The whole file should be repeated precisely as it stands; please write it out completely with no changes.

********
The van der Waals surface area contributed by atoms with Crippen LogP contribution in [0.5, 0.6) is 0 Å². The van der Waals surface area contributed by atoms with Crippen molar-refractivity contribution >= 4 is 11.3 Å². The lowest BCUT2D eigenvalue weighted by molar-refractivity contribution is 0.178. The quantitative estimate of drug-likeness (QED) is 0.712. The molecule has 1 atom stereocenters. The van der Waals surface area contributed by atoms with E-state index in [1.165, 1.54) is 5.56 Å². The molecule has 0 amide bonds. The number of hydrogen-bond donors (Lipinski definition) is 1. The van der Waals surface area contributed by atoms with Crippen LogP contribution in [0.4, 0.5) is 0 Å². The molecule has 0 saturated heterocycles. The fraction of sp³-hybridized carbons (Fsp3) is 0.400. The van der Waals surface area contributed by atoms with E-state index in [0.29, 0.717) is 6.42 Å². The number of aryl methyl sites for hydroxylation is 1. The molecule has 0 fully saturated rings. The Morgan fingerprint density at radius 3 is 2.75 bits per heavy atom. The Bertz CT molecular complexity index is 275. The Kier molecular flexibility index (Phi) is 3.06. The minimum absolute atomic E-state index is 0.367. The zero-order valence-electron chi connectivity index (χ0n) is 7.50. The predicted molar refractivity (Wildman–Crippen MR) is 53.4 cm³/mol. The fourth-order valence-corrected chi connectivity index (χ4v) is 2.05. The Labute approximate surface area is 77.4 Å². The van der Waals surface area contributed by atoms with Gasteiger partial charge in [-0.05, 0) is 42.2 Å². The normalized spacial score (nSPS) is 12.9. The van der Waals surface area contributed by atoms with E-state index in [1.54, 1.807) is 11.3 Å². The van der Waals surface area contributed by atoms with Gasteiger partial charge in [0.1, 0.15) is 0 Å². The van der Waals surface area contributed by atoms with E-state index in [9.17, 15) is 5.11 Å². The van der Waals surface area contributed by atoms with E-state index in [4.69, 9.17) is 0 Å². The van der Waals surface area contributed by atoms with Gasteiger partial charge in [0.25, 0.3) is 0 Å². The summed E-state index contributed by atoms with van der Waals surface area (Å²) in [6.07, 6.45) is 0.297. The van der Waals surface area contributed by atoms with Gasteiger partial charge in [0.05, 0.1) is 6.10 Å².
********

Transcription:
The van der Waals surface area contributed by atoms with Crippen LogP contribution in [0.5, 0.6) is 0 Å². The van der Waals surface area contributed by atoms with Crippen molar-refractivity contribution >= 4 is 11.3 Å². The lowest BCUT2D eigenvalue weighted by molar-refractivity contribution is 0.178. The quantitative estimate of drug-likeness (QED) is 0.712. The molecule has 1 atom stereocenters. The van der Waals surface area contributed by atoms with E-state index in [1.165, 1.54) is 5.56 Å². The molecule has 0 amide bonds. The number of hydrogen-bond donors (Lipinski definition) is 1. The van der Waals surface area contributed by atoms with Crippen LogP contribution in [0.4, 0.5) is 0 Å². The molecule has 0 saturated heterocycles. The fraction of sp³-hybridized carbons (Fsp3) is 0.400. The van der Waals surface area contributed by atoms with E-state index in [0.29, 0.717) is 6.42 Å². The number of aryl methyl sites for hydroxylation is 1. The molecule has 0 fully saturated rings. The Morgan fingerprint density at radius 3 is 2.75 bits per heavy atom. The Bertz CT molecular complexity index is 275. The Kier molecular flexibility index (Phi) is 3.06. The minimum absolute atomic E-state index is 0.367. The zero-order valence-electron chi connectivity index (χ0n) is 7.50. The predicted molar refractivity (Wildman–Crippen MR) is 53.4 cm³/mol. The fourth-order valence-corrected chi connectivity index (χ4v) is 2.05. The Labute approximate surface area is 77.4 Å². The van der Waals surface area contributed by atoms with Gasteiger partial charge in [-0.05, 0) is 42.2 Å². The normalized spacial score (nSPS) is 12.9. The van der Waals surface area contributed by atoms with E-state index in [1.54, 1.807) is 11.3 Å². The van der Waals surface area contributed by atoms with Gasteiger partial charge in [0.1, 0.15) is 0 Å². The van der Waals surface area contributed by atoms with E-state index in [9.17, 15) is 5.11 Å². The van der Waals surface area contributed by atoms with E-state index in [4.69, 9.17) is 0 Å². The van der Waals surface area contributed by atoms with Gasteiger partial charge in [0.25, 0.3) is 0 Å². The summed E-state index contributed by atoms with van der Waals surface area (Å²) in [6.07, 6.45) is 0.297. The van der Waals surface area contributed by atoms with Gasteiger partial charge in [0.05, 0.1) is 6.10 Å².